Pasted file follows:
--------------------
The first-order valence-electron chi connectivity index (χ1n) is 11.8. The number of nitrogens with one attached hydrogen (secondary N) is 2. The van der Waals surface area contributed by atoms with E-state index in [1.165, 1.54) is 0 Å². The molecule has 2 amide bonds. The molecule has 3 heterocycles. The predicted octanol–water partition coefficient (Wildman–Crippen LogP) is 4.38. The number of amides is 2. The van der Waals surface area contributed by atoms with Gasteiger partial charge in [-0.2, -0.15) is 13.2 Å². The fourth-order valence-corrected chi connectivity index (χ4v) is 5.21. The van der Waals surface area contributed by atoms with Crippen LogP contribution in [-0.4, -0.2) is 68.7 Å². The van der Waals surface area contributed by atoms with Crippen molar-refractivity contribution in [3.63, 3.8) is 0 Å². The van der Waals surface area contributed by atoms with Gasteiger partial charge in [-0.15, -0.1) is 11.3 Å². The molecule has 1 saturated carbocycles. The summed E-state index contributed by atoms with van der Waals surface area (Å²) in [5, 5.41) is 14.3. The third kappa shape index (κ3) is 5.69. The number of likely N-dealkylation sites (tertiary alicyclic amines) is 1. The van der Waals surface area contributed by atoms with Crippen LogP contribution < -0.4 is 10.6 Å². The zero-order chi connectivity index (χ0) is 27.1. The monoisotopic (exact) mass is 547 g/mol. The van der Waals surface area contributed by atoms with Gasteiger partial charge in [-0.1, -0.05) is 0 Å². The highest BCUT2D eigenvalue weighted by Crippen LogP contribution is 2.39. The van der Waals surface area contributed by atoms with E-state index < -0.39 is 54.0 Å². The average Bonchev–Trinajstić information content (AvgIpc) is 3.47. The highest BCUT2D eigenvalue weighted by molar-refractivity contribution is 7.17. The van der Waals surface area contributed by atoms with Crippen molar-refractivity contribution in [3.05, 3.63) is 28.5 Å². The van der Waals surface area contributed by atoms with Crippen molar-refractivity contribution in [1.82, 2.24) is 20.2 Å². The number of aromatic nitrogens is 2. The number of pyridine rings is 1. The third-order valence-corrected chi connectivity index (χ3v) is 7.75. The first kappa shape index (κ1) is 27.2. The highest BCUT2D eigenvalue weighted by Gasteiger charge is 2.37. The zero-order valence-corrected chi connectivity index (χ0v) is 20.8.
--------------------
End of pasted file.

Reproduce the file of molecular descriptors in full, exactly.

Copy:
The first-order valence-electron chi connectivity index (χ1n) is 11.8. The number of nitrogens with one attached hydrogen (secondary N) is 2. The van der Waals surface area contributed by atoms with E-state index in [1.165, 1.54) is 0 Å². The molecule has 2 amide bonds. The molecule has 3 heterocycles. The predicted octanol–water partition coefficient (Wildman–Crippen LogP) is 4.38. The number of amides is 2. The van der Waals surface area contributed by atoms with Gasteiger partial charge in [-0.2, -0.15) is 13.2 Å². The fourth-order valence-corrected chi connectivity index (χ4v) is 5.21. The van der Waals surface area contributed by atoms with Crippen LogP contribution in [-0.4, -0.2) is 68.7 Å². The van der Waals surface area contributed by atoms with Crippen molar-refractivity contribution in [3.63, 3.8) is 0 Å². The van der Waals surface area contributed by atoms with Gasteiger partial charge in [-0.15, -0.1) is 11.3 Å². The molecule has 1 saturated carbocycles. The summed E-state index contributed by atoms with van der Waals surface area (Å²) in [5, 5.41) is 14.3. The third kappa shape index (κ3) is 5.69. The number of likely N-dealkylation sites (tertiary alicyclic amines) is 1. The van der Waals surface area contributed by atoms with Crippen LogP contribution < -0.4 is 10.6 Å². The zero-order chi connectivity index (χ0) is 27.1. The monoisotopic (exact) mass is 547 g/mol. The van der Waals surface area contributed by atoms with Gasteiger partial charge in [-0.1, -0.05) is 0 Å². The highest BCUT2D eigenvalue weighted by Crippen LogP contribution is 2.39. The van der Waals surface area contributed by atoms with E-state index < -0.39 is 54.0 Å². The average Bonchev–Trinajstić information content (AvgIpc) is 3.47. The highest BCUT2D eigenvalue weighted by molar-refractivity contribution is 7.17. The van der Waals surface area contributed by atoms with Crippen molar-refractivity contribution in [3.05, 3.63) is 28.5 Å². The van der Waals surface area contributed by atoms with Crippen molar-refractivity contribution in [1.82, 2.24) is 20.2 Å². The number of aromatic nitrogens is 2. The number of pyridine rings is 1. The third-order valence-corrected chi connectivity index (χ3v) is 7.75. The first kappa shape index (κ1) is 27.2. The highest BCUT2D eigenvalue weighted by Gasteiger charge is 2.37. The zero-order valence-corrected chi connectivity index (χ0v) is 20.8.